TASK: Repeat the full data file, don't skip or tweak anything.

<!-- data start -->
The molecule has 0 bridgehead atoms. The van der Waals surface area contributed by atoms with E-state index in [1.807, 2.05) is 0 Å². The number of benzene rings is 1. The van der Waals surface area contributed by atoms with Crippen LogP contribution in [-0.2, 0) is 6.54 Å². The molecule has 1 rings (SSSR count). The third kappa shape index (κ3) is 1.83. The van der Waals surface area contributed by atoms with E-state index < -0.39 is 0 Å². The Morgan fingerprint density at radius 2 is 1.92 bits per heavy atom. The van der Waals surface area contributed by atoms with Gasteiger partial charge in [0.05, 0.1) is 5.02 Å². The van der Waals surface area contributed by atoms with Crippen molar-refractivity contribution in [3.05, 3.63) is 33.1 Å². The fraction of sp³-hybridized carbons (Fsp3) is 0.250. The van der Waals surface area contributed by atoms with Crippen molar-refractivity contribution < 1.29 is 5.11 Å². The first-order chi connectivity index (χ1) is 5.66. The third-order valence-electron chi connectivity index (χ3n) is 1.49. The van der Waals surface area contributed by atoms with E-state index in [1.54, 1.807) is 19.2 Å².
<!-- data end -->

The molecule has 0 bridgehead atoms. The van der Waals surface area contributed by atoms with E-state index in [1.807, 2.05) is 0 Å². The number of benzene rings is 1. The van der Waals surface area contributed by atoms with Crippen LogP contribution in [-0.2, 0) is 6.54 Å². The molecule has 1 rings (SSSR count). The third kappa shape index (κ3) is 1.83. The van der Waals surface area contributed by atoms with E-state index < -0.39 is 0 Å². The Morgan fingerprint density at radius 2 is 1.92 bits per heavy atom. The van der Waals surface area contributed by atoms with Gasteiger partial charge in [0.05, 0.1) is 5.02 Å². The van der Waals surface area contributed by atoms with Crippen molar-refractivity contribution in [3.05, 3.63) is 33.1 Å². The fraction of sp³-hybridized carbons (Fsp3) is 0.250. The van der Waals surface area contributed by atoms with Crippen molar-refractivity contribution < 1.29 is 5.11 Å². The first-order chi connectivity index (χ1) is 5.66. The third-order valence-electron chi connectivity index (χ3n) is 1.49. The van der Waals surface area contributed by atoms with E-state index in [1.54, 1.807) is 19.2 Å².